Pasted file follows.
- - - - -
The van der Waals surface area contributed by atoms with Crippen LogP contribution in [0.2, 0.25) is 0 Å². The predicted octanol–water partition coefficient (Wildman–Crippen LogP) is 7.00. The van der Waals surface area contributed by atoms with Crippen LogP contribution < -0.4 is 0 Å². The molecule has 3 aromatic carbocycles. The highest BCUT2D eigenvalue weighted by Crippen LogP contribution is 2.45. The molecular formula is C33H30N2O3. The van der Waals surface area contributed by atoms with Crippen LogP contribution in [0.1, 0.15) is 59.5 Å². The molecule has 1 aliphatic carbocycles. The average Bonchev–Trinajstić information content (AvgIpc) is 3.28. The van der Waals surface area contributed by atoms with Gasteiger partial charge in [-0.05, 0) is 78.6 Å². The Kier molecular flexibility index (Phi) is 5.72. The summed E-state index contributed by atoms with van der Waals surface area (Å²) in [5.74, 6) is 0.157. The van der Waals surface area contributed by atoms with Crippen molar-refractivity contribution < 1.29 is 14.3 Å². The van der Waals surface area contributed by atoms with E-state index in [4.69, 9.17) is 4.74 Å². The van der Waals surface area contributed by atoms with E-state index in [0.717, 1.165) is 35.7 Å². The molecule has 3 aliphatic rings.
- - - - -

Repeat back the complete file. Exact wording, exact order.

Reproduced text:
The van der Waals surface area contributed by atoms with Crippen LogP contribution in [0.2, 0.25) is 0 Å². The predicted octanol–water partition coefficient (Wildman–Crippen LogP) is 7.00. The van der Waals surface area contributed by atoms with Crippen LogP contribution < -0.4 is 0 Å². The molecule has 3 aromatic carbocycles. The highest BCUT2D eigenvalue weighted by Crippen LogP contribution is 2.45. The molecular formula is C33H30N2O3. The van der Waals surface area contributed by atoms with Crippen LogP contribution in [0.1, 0.15) is 59.5 Å². The molecule has 1 aliphatic carbocycles. The average Bonchev–Trinajstić information content (AvgIpc) is 3.28. The van der Waals surface area contributed by atoms with Gasteiger partial charge in [-0.05, 0) is 78.6 Å². The Kier molecular flexibility index (Phi) is 5.72. The summed E-state index contributed by atoms with van der Waals surface area (Å²) in [5.74, 6) is 0.157. The van der Waals surface area contributed by atoms with Crippen molar-refractivity contribution < 1.29 is 14.3 Å². The van der Waals surface area contributed by atoms with E-state index in [4.69, 9.17) is 4.74 Å². The van der Waals surface area contributed by atoms with E-state index in [0.717, 1.165) is 35.7 Å². The molecule has 3 aliphatic rings.